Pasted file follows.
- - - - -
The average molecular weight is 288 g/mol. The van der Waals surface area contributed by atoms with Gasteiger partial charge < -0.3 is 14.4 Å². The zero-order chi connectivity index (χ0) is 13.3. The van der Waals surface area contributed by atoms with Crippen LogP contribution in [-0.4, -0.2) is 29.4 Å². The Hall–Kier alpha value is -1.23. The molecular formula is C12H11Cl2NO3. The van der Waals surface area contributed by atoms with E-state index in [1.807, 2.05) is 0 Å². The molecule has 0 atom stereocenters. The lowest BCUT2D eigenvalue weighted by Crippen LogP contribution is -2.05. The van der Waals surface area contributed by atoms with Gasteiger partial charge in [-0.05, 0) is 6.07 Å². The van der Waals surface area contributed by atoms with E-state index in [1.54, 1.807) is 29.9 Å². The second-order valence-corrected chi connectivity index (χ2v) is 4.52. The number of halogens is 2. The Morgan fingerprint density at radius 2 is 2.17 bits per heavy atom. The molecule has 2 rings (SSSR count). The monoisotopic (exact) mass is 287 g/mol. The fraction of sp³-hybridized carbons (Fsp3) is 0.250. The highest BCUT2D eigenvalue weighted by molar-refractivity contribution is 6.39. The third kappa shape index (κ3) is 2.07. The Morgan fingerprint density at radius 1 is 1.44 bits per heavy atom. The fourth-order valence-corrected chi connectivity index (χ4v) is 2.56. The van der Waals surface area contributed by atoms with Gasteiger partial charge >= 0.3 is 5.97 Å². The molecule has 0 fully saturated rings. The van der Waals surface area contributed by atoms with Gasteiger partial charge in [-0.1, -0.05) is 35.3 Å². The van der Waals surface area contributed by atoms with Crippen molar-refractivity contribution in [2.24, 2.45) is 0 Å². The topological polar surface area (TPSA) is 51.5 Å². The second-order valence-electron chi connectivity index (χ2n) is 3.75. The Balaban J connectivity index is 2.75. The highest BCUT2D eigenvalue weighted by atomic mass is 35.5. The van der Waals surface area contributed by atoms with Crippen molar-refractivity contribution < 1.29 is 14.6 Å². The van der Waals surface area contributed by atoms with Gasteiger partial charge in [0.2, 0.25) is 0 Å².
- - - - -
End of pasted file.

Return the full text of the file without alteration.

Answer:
The average molecular weight is 288 g/mol. The van der Waals surface area contributed by atoms with Gasteiger partial charge < -0.3 is 14.4 Å². The zero-order chi connectivity index (χ0) is 13.3. The van der Waals surface area contributed by atoms with Crippen LogP contribution in [-0.4, -0.2) is 29.4 Å². The Hall–Kier alpha value is -1.23. The molecular formula is C12H11Cl2NO3. The van der Waals surface area contributed by atoms with E-state index in [1.807, 2.05) is 0 Å². The molecule has 0 atom stereocenters. The lowest BCUT2D eigenvalue weighted by Crippen LogP contribution is -2.05. The van der Waals surface area contributed by atoms with Gasteiger partial charge in [-0.05, 0) is 6.07 Å². The van der Waals surface area contributed by atoms with E-state index in [1.54, 1.807) is 29.9 Å². The second-order valence-corrected chi connectivity index (χ2v) is 4.52. The number of halogens is 2. The Morgan fingerprint density at radius 2 is 2.17 bits per heavy atom. The molecule has 2 rings (SSSR count). The monoisotopic (exact) mass is 287 g/mol. The fraction of sp³-hybridized carbons (Fsp3) is 0.250. The highest BCUT2D eigenvalue weighted by molar-refractivity contribution is 6.39. The third kappa shape index (κ3) is 2.07. The Morgan fingerprint density at radius 1 is 1.44 bits per heavy atom. The fourth-order valence-corrected chi connectivity index (χ4v) is 2.56. The van der Waals surface area contributed by atoms with Gasteiger partial charge >= 0.3 is 5.97 Å². The molecule has 0 fully saturated rings. The van der Waals surface area contributed by atoms with Gasteiger partial charge in [-0.1, -0.05) is 35.3 Å². The van der Waals surface area contributed by atoms with Crippen molar-refractivity contribution in [2.24, 2.45) is 0 Å². The topological polar surface area (TPSA) is 51.5 Å². The second-order valence-electron chi connectivity index (χ2n) is 3.75. The Balaban J connectivity index is 2.75. The highest BCUT2D eigenvalue weighted by atomic mass is 35.5. The van der Waals surface area contributed by atoms with Crippen molar-refractivity contribution < 1.29 is 14.6 Å². The van der Waals surface area contributed by atoms with Gasteiger partial charge in [0.2, 0.25) is 0 Å².